"We're good for the moment.  But, the maneuvering is a real problem."  She pointed out the forward viewport. "We can't dodge that."

Ryven looked up and saw the planet rapidly filling his view.  "Well, shit."


Ryven had done everything he could to alter the Penance's attitude as it entered the planet's atmosphere.  He had forced a mechanical breakdown of one of the ship's life support reservoirs and it had vented its contents out into space with enough force to alter the ship's course to a much shallower angle.  He wasn't worried about the heat of the reentry, but with no chance of maneuvering in the planet's atmosphere, he needed to neutralize the angle of impact.  He had managed it, but only barely.  He was lucky to have pulled it off.  Well, sort of.  He glanced down at the mangled corpses of his two crew.  He had failed them.  He wondered what sort of lives they led when they weren't serving him?  Had they families?  Children?  Unlike him, they wouldn't wake up in a new body lightyears away with only vague memories of the pain and the terror.  Instead they died violently when the ship impacted and threw them forward at several hundred meters per second.  He had had to pry them off of the forward bulkhead of the bridge.  He still wasn't sure why he had done that.

He looked around at his surroundings.  The planet was temperate, which was good.  He had crash landed in a field, which also had helped.  He had been saved from demise by pure luck.  He had strapped himself into a chair, the same as the others.  Unlike the others, though, his chair had not detached from the deck when the ship crashed.  The impact had still cracked some ribs and he may have broken his clavicle.  It was extremely sore, at the least, and his breathing was labored.  Still, he had survived.  Wait.  Why is that a good thing?  I'm a capsuleer.  I would have woken up in a new clone light years away.

He pondered that for a moment. He heard the whispering again, but this time he could make out the words.

"It's not time to return yet."  The whisper was very clear, but it seemed to be coming from outside of him, as though someone was whispering directly into his ear.  "You're not ready."

I'm not ready for what? He thought to himself.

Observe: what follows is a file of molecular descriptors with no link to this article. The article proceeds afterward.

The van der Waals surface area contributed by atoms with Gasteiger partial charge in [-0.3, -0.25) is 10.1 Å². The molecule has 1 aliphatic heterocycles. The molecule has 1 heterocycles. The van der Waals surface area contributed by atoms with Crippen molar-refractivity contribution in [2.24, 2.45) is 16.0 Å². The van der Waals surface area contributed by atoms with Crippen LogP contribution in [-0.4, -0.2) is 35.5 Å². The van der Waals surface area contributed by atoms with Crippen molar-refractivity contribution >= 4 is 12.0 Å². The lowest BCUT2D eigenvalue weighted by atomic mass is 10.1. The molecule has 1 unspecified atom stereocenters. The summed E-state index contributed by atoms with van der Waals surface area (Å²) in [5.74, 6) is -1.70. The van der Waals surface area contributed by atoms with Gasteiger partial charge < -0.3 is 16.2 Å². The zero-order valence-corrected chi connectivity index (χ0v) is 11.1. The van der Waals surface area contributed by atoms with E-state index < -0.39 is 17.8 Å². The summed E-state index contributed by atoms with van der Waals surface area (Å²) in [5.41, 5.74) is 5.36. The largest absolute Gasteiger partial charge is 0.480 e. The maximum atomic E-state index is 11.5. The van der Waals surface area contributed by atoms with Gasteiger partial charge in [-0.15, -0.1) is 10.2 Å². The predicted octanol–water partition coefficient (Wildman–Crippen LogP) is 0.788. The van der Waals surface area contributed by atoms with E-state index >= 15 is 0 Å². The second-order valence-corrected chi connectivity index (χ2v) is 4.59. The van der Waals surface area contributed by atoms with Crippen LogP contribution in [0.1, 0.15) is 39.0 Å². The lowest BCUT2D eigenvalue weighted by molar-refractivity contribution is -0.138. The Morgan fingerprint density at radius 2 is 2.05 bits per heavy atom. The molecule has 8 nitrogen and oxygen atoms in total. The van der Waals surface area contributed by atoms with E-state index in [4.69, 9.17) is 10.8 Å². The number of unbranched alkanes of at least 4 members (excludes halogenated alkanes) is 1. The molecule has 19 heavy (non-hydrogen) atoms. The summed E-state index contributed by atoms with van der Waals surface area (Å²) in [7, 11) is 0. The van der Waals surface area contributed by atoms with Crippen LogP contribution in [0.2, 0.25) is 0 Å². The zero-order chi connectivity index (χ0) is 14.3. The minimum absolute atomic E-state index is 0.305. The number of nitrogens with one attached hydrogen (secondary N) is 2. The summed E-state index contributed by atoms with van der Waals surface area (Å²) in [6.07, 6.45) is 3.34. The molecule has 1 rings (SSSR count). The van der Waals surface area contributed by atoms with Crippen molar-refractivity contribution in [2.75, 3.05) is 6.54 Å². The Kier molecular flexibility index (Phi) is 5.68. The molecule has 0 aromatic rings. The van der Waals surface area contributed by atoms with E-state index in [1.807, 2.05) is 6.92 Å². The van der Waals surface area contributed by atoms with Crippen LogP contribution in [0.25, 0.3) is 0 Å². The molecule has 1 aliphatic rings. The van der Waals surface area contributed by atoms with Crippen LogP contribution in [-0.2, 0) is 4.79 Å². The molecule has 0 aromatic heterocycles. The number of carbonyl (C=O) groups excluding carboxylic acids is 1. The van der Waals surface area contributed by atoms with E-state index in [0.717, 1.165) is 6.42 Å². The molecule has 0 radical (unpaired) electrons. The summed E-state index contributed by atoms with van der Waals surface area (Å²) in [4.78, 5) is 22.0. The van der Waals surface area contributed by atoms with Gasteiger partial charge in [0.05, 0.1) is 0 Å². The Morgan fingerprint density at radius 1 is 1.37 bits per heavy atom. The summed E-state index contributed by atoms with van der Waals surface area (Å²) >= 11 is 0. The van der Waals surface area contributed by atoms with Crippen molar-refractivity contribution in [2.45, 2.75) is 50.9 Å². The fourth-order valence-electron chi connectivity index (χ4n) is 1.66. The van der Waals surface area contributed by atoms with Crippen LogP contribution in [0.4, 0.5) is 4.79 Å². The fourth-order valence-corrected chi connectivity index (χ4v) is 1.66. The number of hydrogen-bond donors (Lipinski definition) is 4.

"You're not ready to take up the mission."



Justice?  What sort of mission is that?  How the fuck am I to accomplish something as amorphous and goddamn hopeless as that?

"That's why you're not ready."

Ryven may have been dazed from the crash, but at the moment that actually made sense to him.  His eyelids had gotten very heavy, after all, and it was becoming very difficult to keep upright.  He plodded over to what looked like a very soft bit of ground and dropped to his knees before laying down on the soft soil in the middle of the grassy field.

His eyes closed and before he knew it, he drifted off to sleep with the sun sinking slowly on the horizon.

Tuesday, June 16, 2015

Easier in the Abstract

Everything is simpler in the abstract.  Anyone can say, "It is always better to be honest."  Of course, that sounds good, and definitely honesty seems the best policy if one does not think more than perhaps one step ahead.  However, given minimal time a person can hypothesize any number of situations where honesty is actually a shitty idea.  Justice, Ryven considered, was indeed an easier ideal in the abstract than it was in the concrete.  He was faced with a conundrum, a dilemma from which no clear solution could be readily contrived. 

His newfound morning routine of exercises followed by prolonged meditation had been interrupted by a shrill alarm from his neocom.  He had received a message, short, terse, and familiar, from someone he had not expected.  Kat.  The message was not a warm one.  It was direct and to the point, which told Ryven it was definitely authentic.  Kat had always been rather quick to get to the point, never miring herself in unnecessary banality. Simply put, Kat needed something from him, something that she knew he had: his sadism.